Edge of the Universe: Discovery is an improvement from the previously released, Journey to the Edge: 76 Light Years. The overall sound and compositions are more sophisticated, and Edge has avoided some of the failings of the earlier CD, notably his previous tendency to have his percussion out of sync (intentionally, I imagine, since it's so noticable) with the melodic aspects of a song. In addition, the music itself is moodier, more evocative, and proved to be much more satisfying and thematic in nature.

There are several distinct "types" of musical styles that the artist explores throughout these fourteen tracks, including: retro electronic music with overt spacy and cosmic textures and analog-sounding keyboards, a quasi-space jazz tone-poem/improvisational approach using a keyboard that combines the sound of a Fender Rhodes electric piano with an echoed bell-like quality, and sparse minimal tones and synth washes that mix contemporary space and ambient music with a more classic approach to the genres. In addition, Edge peppers some tracks with programmed percussion, usually some sort of hand drums or wood sticks.

I particularly like the songs on which Edge uses that cosmic-lounge music vibe comprised of those inviting yet haunting bell tones/electric piano, heavily echoed to impart a sense of the broad expanse of deep space. The evocative nature of these pieces (especially "Solar Wind," which is a standout on the CD) is arresting, imparting an almost palpable sense of what it may feel like to cruise through the backwaters of the galaxy, far away from loved ones, on a lonely trip into the unknown. Strangely, Edge's music is seldom dark as one would normally define the term. It's his application of echo, sustain, and reverb, combined with his relative minimalism (sparse notes and delicate use of synth textures and strings) that gives the music its overall feeling of desolation at times.

Besides the music, there is also some scanty science fiction-oriented narration of the album's "story" (most notably on "Discovery"). Somehow, he avoids this sounding gimmicky or cheesy (the words are spoken by his wife and like the music the dialogue is heavily echoed).

With so many cuts on this album, I'll just spotlight a few to give you an idea what's to be found here. "Reflected Light" opens the recording with lots of assorted retro EM synthesizer effects, all of them spacy and cosmic in nature, layered over rising and falling washes. "Spectrum" introduces some of the main musical "themes" of the CD, with pulsing hand drums and wooden sticks, delicate "plucked" keyboard notes, and ethereal synth washes. "Discovery" features the narration that lays out the story line amidst forlorn echoed bell tones, those cool Fender Rhodes-like keys, and undercurrents of spacy textures. "Memories of Water" introduces a variety of water "sound effects" (water droplets into a pool, rain, thunder, waves) against a backdrop of retro synths, undulating washes, lush synth strings, and plaintive digital piano. "Solar Wind" has a midtempo series of percussion elements (hand drum, wood sticks) and the most atmospheric synth work, featuring a somber refrain of a particular series of notes played on that cool-sounding reverberating bell tone keyboard. Wind, assorted soft drones and washes, and other cosmic textures come into play at times, but the song is mostly minimal. "Energy Form 1," unfortunately, brings the non-syncopated percussion (tom toms) into play, played against an assortment of "energy" electronic effects. It's one of the few misses here, partly owing to a lack of musicality on the song. "Infinite Horizon" swings things back in the right direction with a blend of classic spacemusic strings and retro synths - the strings, in particular, are used to good effect at the track's conclusion. The second to last song, "Gate to Inifinty" is another winner, very spacy and in keeping with the cut's intended "storyline," blending the jazzier electric piano-like keyboards with floating chords, synth strings, and plucked notes. "Epilogue" closes out the CD as a short coda, featuring a distorted outerspace transmission, a reprisal of the earlier musical theme from "Discovery," and a restating some of that song's narration.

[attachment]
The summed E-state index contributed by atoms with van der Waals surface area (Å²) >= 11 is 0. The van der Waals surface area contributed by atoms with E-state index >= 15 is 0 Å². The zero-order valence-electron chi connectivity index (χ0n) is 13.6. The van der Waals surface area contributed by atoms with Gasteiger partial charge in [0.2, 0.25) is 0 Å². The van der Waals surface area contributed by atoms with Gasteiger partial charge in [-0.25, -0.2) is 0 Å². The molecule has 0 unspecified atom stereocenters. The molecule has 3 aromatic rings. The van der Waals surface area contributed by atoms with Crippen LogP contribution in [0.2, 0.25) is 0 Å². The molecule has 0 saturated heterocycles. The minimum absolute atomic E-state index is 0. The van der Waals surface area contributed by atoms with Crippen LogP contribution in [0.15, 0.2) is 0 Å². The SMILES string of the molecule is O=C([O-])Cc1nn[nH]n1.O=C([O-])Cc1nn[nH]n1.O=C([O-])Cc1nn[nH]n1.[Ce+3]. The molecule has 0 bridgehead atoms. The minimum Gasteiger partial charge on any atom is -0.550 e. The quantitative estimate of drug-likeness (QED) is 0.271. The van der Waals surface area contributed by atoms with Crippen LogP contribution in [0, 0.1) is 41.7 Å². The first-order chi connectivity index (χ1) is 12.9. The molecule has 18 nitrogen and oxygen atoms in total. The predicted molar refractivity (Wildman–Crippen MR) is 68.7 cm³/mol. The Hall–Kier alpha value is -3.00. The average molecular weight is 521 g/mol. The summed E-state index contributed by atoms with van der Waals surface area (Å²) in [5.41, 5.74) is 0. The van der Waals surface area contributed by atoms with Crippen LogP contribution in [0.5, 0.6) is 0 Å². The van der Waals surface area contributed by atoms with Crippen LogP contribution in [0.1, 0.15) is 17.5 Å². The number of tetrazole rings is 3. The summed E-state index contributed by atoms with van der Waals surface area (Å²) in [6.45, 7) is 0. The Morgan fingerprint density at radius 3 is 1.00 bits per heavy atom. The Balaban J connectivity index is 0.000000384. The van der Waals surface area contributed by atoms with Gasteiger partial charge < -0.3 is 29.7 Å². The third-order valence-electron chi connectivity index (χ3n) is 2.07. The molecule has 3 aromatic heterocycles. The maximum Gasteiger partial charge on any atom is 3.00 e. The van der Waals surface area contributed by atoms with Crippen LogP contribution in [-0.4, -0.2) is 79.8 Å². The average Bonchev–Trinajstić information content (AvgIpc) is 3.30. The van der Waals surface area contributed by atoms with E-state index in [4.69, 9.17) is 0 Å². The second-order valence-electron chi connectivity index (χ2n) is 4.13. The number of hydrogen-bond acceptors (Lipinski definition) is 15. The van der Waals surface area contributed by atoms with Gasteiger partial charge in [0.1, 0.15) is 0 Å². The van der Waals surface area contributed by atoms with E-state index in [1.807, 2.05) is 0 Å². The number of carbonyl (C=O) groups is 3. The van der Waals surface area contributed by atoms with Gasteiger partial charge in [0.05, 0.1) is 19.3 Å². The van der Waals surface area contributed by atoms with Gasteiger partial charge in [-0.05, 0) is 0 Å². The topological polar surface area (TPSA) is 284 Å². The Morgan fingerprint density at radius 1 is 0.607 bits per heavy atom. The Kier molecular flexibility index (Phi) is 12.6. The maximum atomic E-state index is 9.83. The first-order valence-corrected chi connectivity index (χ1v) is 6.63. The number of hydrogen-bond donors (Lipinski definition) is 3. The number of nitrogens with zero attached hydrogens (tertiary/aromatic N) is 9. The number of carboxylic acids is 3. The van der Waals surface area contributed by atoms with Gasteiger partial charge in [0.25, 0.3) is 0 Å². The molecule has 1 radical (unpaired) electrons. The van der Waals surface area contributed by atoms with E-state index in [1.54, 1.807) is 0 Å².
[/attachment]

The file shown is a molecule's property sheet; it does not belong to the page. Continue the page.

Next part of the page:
Edge of the Universe: Discovery is not a perfect album. It probably could have one or two cuts excised to no apparent detriment (in fact, a leaner album is preferable as far as I'm concerned) and those non-syncopated drums tend to get on my nerves (although thankfully, their appearance here, compared to Edge's first recording, are considerably reduced). In the recording's favor is the artist's unusual and creative amalgamation of retro EM, spacemusic, and those melodic quasi-jazzy improvisational digital piano/bell tone keyboards. When this CD hits, it hits big. I had a great time listening to this on late night walks in the dark. Friendly and warm but also forlorn and mysterious, the music on Edge of the Universe: Discovery may just be the ideal soundtrack for a trip beyond the rim of our galaxy - or even further. Recommended.